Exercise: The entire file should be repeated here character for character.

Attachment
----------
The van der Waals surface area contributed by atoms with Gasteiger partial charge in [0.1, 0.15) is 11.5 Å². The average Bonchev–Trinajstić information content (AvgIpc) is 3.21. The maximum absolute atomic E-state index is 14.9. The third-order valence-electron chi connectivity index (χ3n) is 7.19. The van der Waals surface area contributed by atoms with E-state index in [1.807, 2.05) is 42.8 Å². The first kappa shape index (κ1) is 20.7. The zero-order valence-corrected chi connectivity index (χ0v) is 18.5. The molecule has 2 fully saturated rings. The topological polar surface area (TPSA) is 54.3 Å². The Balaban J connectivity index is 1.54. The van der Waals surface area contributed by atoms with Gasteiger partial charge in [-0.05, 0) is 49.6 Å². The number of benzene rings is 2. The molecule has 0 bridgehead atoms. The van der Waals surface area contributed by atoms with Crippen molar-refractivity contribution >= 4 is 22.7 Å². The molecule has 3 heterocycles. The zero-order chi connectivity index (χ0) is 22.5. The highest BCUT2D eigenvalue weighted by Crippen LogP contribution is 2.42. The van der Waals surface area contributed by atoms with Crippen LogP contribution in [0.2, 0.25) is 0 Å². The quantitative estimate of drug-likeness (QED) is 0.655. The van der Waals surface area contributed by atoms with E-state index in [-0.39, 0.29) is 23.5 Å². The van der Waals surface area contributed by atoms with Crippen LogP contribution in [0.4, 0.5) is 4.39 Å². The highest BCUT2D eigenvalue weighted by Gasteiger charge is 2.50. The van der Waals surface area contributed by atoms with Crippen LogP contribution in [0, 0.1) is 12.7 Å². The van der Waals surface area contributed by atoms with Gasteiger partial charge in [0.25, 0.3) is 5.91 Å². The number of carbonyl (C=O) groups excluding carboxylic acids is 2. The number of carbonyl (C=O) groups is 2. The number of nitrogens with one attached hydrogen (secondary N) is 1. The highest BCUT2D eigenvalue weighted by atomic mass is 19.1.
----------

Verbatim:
The van der Waals surface area contributed by atoms with Gasteiger partial charge in [0.1, 0.15) is 11.5 Å². The average Bonchev–Trinajstić information content (AvgIpc) is 3.21. The maximum absolute atomic E-state index is 14.9. The third-order valence-electron chi connectivity index (χ3n) is 7.19. The van der Waals surface area contributed by atoms with E-state index in [1.807, 2.05) is 42.8 Å². The first kappa shape index (κ1) is 20.7. The zero-order valence-corrected chi connectivity index (χ0v) is 18.5. The molecule has 2 fully saturated rings. The topological polar surface area (TPSA) is 54.3 Å². The Balaban J connectivity index is 1.54. The van der Waals surface area contributed by atoms with Gasteiger partial charge in [-0.05, 0) is 49.6 Å². The number of benzene rings is 2. The molecule has 0 bridgehead atoms. The van der Waals surface area contributed by atoms with Crippen molar-refractivity contribution >= 4 is 22.7 Å². The molecule has 3 heterocycles. The zero-order chi connectivity index (χ0) is 22.5. The highest BCUT2D eigenvalue weighted by Crippen LogP contribution is 2.42. The van der Waals surface area contributed by atoms with Crippen LogP contribution in [0.2, 0.25) is 0 Å². The quantitative estimate of drug-likeness (QED) is 0.655. The van der Waals surface area contributed by atoms with E-state index in [-0.39, 0.29) is 23.5 Å². The van der Waals surface area contributed by atoms with Crippen LogP contribution in [0.4, 0.5) is 4.39 Å². The highest BCUT2D eigenvalue weighted by Gasteiger charge is 2.50. The van der Waals surface area contributed by atoms with Crippen LogP contribution in [0, 0.1) is 12.7 Å². The van der Waals surface area contributed by atoms with Gasteiger partial charge in [0.25, 0.3) is 5.91 Å². The number of carbonyl (C=O) groups excluding carboxylic acids is 2. The number of carbonyl (C=O) groups is 2. The number of nitrogens with one attached hydrogen (secondary N) is 1. The highest BCUT2D eigenvalue weighted by atomic mass is 19.1.